Untangling TNF Trouble
Genetic risk factor might explain harmful effects of failed MS therapy
Lurking within the human genome lies a single genetic letter that might reveal why an autoimmune disease therapy can worsen multiple sclerosis (MS). New research reveals that this small variation, associated with a tiny increase in MS risk, impedes the activity of tumor necrosis factor-α (TNFα), a crucial immune system regulator. The finding could explain how drugs that interfere with this protein exacerbate MS, say the study’s authors.
Inhibitors of TNFα often feature in treatments for autoimmune disorders such as rheumatoid arthritis. But when researchers tried anti-TNFα therapy in people with MS, the drugs intensified disease activity in some individuals. Now a team led by Lars Fugger, a neuroimmunologist at Oxford University in the U.K., reports that an MS-linked variation in the gene sequence for a TNFα receptor might help explain—and perhaps could have predicted—the negative TNFα-blocker treatment response in MS patients. It’s also an example of how such seemingly small genetic signals could be put to clinical use, he adds. The study appeared online 8 July in Nature.
Trevor Kilpatrick, a neurologist at the Florey Neuroscience Institutes at the University of Melbourne in Parkville, calls the work “important” and says it “provides an interesting bridge” between small differences in a gene sequence and the function of the resulting proteins. The investigators also provide evidence for “disease-specific nuances” in how autoimmunity is regulated, he adds, underscoring the importance of these single-unit sequence swaps in evaluating susceptibility to complex diseases such as MS.
The observation emerged from a genome-wide association study (GWAS) that identified one-letter substitutions—known as single-nucleotide polymorphisms (SNPs)—linked statistically to an elevated risk for MS (see “Genetic Associations”). This particular SNP was associated with MS but not with autoimmune-related disorders such as rheumatoid arthritis, inflammatory bowel disease, and psoriasis. Of special interest, the SNP sits in the gene for a TNFα receptor. The combined connection to MS and TNFα led the authors to explore the fate of the protein that results from the potentially troublesome SNP.
The single nucleotide, they found, yields a shortened version of the receptor. Although the stumpy molecule still binds TNFα, its missing segments prevent it from embedding in the plasma membrane. Instead, the alternative form loiters around outside the cell, binding TNFα and hindering its activity—the opposite behavior of the full-length form. In grabbing and silencing TNFα, the undersized receptor also keeps TNFα away from its normal partner on the cell surface. The authors suggest that this TNFα-blocking behavior mirrors the clinical activity of TNFα antagonists that can exacerbate MS. The discovery “indicates that TNF blockade promotes MS risk,” Fugger says, and shows that “the modest effect you can get from a genetic risk factor [could] be amplified by a drug.”
Furthermore, understanding the behavior of this abbreviated, MS-linked receptor “could have predicted the side effects of these drugs in MS patients” in clinical trials, Fugger says. If researchers had known about the connection between the disease and a genetic signature that interferes with TNFα activity, they might have foreseen that thwarting TNFα with drugs could cause trouble. More broadly, he adds, the study spans a gap between GWAS results and clinical application. As with most complex diseases, almost all MS-associated SNPs identified so far—including this one—contribute only modestly to disease risk, leading to suggestions that they lack clinical value, although some are beginning to wend their way toward clinical relevance (see “MS Gene Tests Inch Toward the Clinic”). But the current results could serve as a prototype for how other GWAS findings might facilitate patient profiling for risk of drug response, Fugger says. Insights into how particular SNPs confer disease risk could yield ways to counteract—or enhance—their effects and “allow for more appropriate drug administration,” he says.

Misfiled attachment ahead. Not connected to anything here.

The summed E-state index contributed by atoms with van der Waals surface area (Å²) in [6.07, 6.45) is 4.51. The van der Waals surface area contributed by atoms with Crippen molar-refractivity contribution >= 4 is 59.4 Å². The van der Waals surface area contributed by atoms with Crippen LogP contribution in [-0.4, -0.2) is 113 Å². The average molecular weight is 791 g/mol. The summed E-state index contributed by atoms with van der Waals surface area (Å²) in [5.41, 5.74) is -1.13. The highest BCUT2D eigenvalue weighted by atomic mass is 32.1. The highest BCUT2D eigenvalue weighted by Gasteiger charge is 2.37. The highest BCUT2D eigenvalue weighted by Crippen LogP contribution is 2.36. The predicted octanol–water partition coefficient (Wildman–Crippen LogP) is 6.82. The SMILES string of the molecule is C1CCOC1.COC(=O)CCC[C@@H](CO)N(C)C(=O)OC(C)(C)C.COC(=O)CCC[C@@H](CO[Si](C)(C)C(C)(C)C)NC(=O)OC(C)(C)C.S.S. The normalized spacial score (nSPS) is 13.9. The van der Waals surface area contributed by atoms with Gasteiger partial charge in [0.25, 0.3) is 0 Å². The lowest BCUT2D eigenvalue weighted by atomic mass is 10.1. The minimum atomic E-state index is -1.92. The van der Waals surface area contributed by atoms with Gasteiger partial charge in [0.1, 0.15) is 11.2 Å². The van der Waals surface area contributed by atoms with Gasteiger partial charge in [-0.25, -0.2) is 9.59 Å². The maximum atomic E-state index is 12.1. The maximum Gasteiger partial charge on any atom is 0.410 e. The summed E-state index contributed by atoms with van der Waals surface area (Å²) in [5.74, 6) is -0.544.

Kilpatrick agrees that “the genotype might be a foot in the door” to understanding why some drugs work better or worse in different people. However, the suggested parallel between adverse clinical outcomes and the actions of this undersized protein relies on correlative evidence, he says. Rogier Hintzen, a neuroimmunologist at Erasmus MC University Medical Center in Rotterdam, the Netherlands, agrees: “It’s an elegant biological study, [but] the comparisons between the … therapy effects and the natural variant are highly speculative.” Pinpointing the genetic status of MS patients who responded negatively to anti-TNFα drugs might firm up the link, he adds.
Nevertheless, Hintzen says, “to understand disease mechanisms, we need to have functional studies of why these SNPs are related to disease, and this is a very nice example.” Still unknown is how exactly TNFα blockade promotes MS. Numerous pathways—“both the immunological and neurological arms of the disease”—might be involved, Fugger says. It’s an active area of research, he adds, “so hopefully the medical and scientific community will be able to provide some answers in the near future.”
Key open questions
- What is the relevance to clinical practice of the TNFα SNP identified in this study?
- How does TNFα inhibition trigger or exacerbate MS?
- Can other risk alleles help identify which MS patients might respond to—or be harmed by—particular treatments?
Thumbnail image on landing page. "DNA structure," Elapied, 2007. Single nucleotide variations in the DNA sequence of a gene can change the function of a resulting protein. Released under a Creative Commons Attribution-Share Alike 2.0 France license.